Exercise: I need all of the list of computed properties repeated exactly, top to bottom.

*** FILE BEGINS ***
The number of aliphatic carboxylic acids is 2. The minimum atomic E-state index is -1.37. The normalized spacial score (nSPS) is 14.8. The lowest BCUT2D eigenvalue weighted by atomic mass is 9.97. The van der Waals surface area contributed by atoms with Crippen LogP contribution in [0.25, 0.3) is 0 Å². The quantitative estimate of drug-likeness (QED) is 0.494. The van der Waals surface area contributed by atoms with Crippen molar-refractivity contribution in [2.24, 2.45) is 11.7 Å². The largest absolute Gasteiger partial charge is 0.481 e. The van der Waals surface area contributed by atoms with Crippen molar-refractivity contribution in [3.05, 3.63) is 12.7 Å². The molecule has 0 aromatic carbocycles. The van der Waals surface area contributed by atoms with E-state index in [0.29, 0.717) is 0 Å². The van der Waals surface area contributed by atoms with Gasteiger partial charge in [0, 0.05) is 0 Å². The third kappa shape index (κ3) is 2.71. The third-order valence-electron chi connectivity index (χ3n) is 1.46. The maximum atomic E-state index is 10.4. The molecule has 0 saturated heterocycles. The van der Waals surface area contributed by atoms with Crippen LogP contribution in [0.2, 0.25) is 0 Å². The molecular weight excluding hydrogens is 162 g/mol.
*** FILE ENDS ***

The number of aliphatic carboxylic acids is 2. The minimum atomic E-state index is -1.37. The normalized spacial score (nSPS) is 14.8. The lowest BCUT2D eigenvalue weighted by atomic mass is 9.97. The van der Waals surface area contributed by atoms with Crippen LogP contribution in [0.25, 0.3) is 0 Å². The quantitative estimate of drug-likeness (QED) is 0.494. The van der Waals surface area contributed by atoms with Crippen molar-refractivity contribution in [2.24, 2.45) is 11.7 Å². The largest absolute Gasteiger partial charge is 0.481 e. The van der Waals surface area contributed by atoms with Crippen molar-refractivity contribution in [3.05, 3.63) is 12.7 Å². The molecule has 0 aromatic carbocycles. The van der Waals surface area contributed by atoms with E-state index in [0.29, 0.717) is 0 Å². The van der Waals surface area contributed by atoms with Gasteiger partial charge in [0, 0.05) is 0 Å². The third kappa shape index (κ3) is 2.71. The third-order valence-electron chi connectivity index (χ3n) is 1.46. The maximum atomic E-state index is 10.4. The molecule has 0 saturated heterocycles. The van der Waals surface area contributed by atoms with Crippen LogP contribution in [0.2, 0.25) is 0 Å². The molecular weight excluding hydrogens is 162 g/mol.